In Part 3 of our ongoing blog series, we will look at how a Big Team of Specialists can apply for a federal grant using Workspace. We assume you have read Part 1 and Part 2 because these go over the basics and allow us to get into more specifics here.
If you are beginning to see how Workspace might fit your grant process, but you are concerned that some of the more nuanced parts of your standard grant proposal development process will not fit, here are a few ideas.
Continue reading Grants.gov Workspace for Colleges and Universities, Part 3 of 3
So, you work in the Office of Sponsored Research (OSR) and have to lead your small grants team in applying for a federal grant. Before reading further, please read Part 1 of Grants.gov Workspace for Colleges and Universities. That’s the foundation we build on below.
Let’s say your IHE grant team fits the Small Team of Generalists category. You also know you don’t have a month to try to learn and test out a different grant application system. Here are your next steps to quickly learn whether Workspace will fit your team.
Continue reading Grants.gov Workspace for Colleges and Universities, Part 2 of 3
Workspace is the new standard application method on Grants.gov. What does that mean for institutions of higher learning (IHE) that apply for federal grants? This 3-part series will provide tips for how you, as representatives of colleges and universities, can integrate Workspace into your grant application process.
The Office of Sponsored Research (or sponsored programs) is typically the go-to resource for principal investigators, researchers, professors, and other IHE employees who want to apply for a federal grant. For Tier 1 Research Universities, this may be a robust office with a very large team of specialized staff. For smaller public or private IHEs, this may be a couple full-time staff with institutional knowledge about who you should talk to for help with navigating Grants.gov or other federal grant systems.
Continue reading Grants.gov Workspace for Colleges and Universities, Part 1 of 3
Which grants are people looking at? Here is a list of the top 5 most viewed grant opportunities so far in the month of March.
Continue reading #FundingFriday – Top 5 Most Viewed Grants in March 2017
This week, federal grant-making agencies posted a range of funding opportunities on Grants.gov. These opportunities support the cultivation of a diverse culture through creative arts, humanities, and historic preservation. There are also grants to support health research and protecting homes.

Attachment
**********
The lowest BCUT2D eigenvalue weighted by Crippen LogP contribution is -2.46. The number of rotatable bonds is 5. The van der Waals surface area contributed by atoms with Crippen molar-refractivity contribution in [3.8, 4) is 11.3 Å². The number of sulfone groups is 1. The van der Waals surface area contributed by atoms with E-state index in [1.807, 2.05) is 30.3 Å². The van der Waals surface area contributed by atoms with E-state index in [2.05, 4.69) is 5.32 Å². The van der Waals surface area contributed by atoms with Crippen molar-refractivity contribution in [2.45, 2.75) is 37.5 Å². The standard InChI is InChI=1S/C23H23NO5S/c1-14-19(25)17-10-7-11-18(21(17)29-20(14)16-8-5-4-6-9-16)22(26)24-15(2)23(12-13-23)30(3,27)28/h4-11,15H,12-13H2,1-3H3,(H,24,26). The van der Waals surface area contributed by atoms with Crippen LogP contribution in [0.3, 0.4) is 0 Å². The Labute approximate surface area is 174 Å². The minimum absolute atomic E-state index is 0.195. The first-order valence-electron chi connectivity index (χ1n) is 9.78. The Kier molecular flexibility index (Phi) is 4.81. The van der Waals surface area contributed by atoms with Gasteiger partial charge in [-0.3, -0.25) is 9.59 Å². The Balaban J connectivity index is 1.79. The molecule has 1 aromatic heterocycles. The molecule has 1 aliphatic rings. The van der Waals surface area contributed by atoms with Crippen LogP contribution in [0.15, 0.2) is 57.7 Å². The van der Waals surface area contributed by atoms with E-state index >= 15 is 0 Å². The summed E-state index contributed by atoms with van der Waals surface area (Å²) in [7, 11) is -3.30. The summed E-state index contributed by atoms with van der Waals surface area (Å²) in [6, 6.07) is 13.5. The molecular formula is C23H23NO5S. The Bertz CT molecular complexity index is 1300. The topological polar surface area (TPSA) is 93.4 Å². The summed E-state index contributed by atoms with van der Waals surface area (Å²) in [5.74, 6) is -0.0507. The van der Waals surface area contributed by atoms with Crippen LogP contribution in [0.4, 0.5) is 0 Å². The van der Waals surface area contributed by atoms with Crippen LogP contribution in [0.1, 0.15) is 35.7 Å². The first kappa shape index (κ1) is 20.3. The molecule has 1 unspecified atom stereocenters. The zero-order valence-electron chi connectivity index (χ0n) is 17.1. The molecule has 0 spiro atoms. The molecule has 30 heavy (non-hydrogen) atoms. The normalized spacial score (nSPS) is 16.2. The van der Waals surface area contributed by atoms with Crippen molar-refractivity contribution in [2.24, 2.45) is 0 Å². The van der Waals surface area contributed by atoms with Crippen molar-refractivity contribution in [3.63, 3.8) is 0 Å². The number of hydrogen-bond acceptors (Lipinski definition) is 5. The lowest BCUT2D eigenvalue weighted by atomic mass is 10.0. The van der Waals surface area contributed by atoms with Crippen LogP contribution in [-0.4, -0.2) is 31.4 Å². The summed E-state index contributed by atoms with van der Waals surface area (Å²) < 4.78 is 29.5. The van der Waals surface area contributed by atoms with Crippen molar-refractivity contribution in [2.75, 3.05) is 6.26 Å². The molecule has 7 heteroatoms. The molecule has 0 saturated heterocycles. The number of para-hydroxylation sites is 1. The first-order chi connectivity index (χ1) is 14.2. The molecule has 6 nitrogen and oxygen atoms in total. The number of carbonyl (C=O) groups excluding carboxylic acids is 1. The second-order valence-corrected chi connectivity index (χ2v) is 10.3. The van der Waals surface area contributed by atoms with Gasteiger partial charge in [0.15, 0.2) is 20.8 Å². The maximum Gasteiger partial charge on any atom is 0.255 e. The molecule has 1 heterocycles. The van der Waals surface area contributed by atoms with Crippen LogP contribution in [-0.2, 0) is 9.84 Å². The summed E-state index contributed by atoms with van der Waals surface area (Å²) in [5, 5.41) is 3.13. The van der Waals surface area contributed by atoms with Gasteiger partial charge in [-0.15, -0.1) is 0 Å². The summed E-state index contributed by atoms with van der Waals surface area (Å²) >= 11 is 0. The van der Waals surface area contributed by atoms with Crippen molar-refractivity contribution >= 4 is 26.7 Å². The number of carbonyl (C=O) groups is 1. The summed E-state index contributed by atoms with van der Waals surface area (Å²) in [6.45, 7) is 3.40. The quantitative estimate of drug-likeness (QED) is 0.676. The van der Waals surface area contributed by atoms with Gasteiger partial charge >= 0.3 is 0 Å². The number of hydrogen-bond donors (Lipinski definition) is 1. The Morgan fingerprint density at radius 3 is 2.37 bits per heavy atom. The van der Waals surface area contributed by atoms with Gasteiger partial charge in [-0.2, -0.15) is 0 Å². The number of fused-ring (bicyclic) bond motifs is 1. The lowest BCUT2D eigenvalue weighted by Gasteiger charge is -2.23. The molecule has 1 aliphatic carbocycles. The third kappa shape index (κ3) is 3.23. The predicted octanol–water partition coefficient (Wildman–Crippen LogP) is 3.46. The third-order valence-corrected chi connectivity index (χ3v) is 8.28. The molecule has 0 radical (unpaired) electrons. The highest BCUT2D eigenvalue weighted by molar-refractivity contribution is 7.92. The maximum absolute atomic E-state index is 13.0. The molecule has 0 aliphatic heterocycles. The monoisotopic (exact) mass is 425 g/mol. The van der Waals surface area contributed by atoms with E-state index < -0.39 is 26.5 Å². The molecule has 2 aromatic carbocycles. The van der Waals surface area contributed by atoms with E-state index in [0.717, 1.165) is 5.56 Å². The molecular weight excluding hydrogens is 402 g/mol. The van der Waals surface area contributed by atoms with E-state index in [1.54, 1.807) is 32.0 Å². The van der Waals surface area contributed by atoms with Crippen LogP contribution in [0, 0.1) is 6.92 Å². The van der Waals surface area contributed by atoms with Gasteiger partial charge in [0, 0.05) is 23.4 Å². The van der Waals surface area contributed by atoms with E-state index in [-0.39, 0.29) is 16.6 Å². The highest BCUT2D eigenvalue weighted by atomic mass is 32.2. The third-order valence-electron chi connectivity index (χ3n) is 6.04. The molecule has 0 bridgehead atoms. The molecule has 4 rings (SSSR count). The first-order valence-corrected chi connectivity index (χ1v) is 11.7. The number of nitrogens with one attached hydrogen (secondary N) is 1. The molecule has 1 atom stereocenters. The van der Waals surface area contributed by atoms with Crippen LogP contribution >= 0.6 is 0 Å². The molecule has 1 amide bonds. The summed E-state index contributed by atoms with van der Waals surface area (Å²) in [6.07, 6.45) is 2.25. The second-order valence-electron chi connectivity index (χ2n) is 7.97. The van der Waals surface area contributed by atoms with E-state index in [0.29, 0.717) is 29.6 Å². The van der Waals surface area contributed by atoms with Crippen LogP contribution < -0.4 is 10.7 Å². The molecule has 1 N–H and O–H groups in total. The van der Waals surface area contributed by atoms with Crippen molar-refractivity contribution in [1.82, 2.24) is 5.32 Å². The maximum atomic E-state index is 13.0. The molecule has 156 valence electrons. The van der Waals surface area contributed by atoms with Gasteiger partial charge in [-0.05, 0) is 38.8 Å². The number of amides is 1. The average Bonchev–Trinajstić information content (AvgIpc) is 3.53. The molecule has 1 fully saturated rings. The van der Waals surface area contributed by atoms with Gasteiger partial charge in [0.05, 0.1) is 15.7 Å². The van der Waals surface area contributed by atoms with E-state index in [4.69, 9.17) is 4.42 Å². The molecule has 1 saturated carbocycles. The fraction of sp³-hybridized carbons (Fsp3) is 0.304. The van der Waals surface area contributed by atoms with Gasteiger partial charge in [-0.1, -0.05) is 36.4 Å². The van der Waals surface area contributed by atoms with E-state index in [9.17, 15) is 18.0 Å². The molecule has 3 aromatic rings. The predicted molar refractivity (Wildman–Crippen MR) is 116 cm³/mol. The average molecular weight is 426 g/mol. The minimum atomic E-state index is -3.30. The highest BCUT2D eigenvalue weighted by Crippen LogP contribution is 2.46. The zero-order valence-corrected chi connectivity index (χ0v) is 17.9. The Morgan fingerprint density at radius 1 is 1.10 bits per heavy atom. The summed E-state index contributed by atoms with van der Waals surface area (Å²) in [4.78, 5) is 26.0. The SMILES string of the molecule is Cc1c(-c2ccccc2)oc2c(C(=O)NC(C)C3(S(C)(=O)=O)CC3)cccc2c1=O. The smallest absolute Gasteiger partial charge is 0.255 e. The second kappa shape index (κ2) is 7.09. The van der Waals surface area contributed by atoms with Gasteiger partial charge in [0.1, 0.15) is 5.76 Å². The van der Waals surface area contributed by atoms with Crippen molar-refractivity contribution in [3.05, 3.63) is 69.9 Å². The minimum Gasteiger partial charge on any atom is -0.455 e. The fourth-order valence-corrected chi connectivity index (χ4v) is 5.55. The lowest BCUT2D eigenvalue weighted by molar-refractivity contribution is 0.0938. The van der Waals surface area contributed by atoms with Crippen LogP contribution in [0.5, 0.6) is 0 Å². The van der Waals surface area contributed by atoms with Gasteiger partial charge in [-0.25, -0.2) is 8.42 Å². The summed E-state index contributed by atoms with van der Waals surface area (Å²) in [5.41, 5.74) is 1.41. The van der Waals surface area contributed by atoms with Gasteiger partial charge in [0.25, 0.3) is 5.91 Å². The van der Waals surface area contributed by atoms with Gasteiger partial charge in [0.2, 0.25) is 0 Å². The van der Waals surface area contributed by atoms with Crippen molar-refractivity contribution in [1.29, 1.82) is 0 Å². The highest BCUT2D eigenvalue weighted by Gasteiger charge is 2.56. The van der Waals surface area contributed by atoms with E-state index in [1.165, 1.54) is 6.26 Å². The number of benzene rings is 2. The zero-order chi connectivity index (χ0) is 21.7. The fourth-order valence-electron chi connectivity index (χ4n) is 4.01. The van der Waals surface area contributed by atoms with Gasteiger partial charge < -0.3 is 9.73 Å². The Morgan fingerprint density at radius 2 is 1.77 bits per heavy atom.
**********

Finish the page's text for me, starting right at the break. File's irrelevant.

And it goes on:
Continue reading #FundingFriday: 5 Federal Grants for Arts, Humanities, and Research
Federal agencies have posted over 50 funding opportunities on Grants.gov in the last week. Below are just a few highlights from these opportunities from NASA and USAID, as well as the Departments of Commerce, Interior, Justice, State, Health and Human Services, and more.
Continue reading #FundingFriday: Over 50 Grants Posted this Week on Grants.gov
Federal government agencies support a variety of research and development grants. This week, agencies posted opportunities for research in the areas of plasma science, social science, neurology, agriculture, and more.
Continue reading #FundingFriday: 4 Research Grants Posted this Week by Energy, Interior, Agriculture, and Health
Within the realm of federal government grants, research and development grants are some of the most numerous and diverse. What types of research grants does the Federal government support?
Well, if you search for the keyword “research” on the Catalog of Federal and Domestic Assistance (CFDA) Program page, you will receive 811 different federal financial assistance programs that include, to some degree, research. These CFDA programs that include research range from Agricultural and Food Policy Research Centers to Mental Health Research Grants to Welfare Reform Research, Evaluations, and National Studies.
Today, when you search for “research” on Grants.gov, there are over 1,500 open grant opportunities! (You will probably want to narrow your search for federal grants).
Continue reading What Is a Research Grant?
U.S. federal grant-making agencies support research and development across the scientific spectrum. In October, the Department of Energy (DOE) and National Science Foundation (NSF) have posted funding opportunity announcements to support this work in the areas of energy efficiency, Antarctic research on ice loss, and laboratories conducting research.
Continue reading #FundingFriday: Research and Development Grants from NSF and DOE
A grant forecast is a planned or projected funding opportunity from a federal agency. The agency is giving you advance notice that an opportunity is on the way. While it is not a guarantee that a grant forecast becomes an official funding opportunity announcement (FOA), it is likely.
Get an early start on your application planning for these grant forecasts from the Department of Health and Human Services (HHS).
Continue reading #FundingFriday Forecast: 4 Future Grant Opportunities from Health and Human Services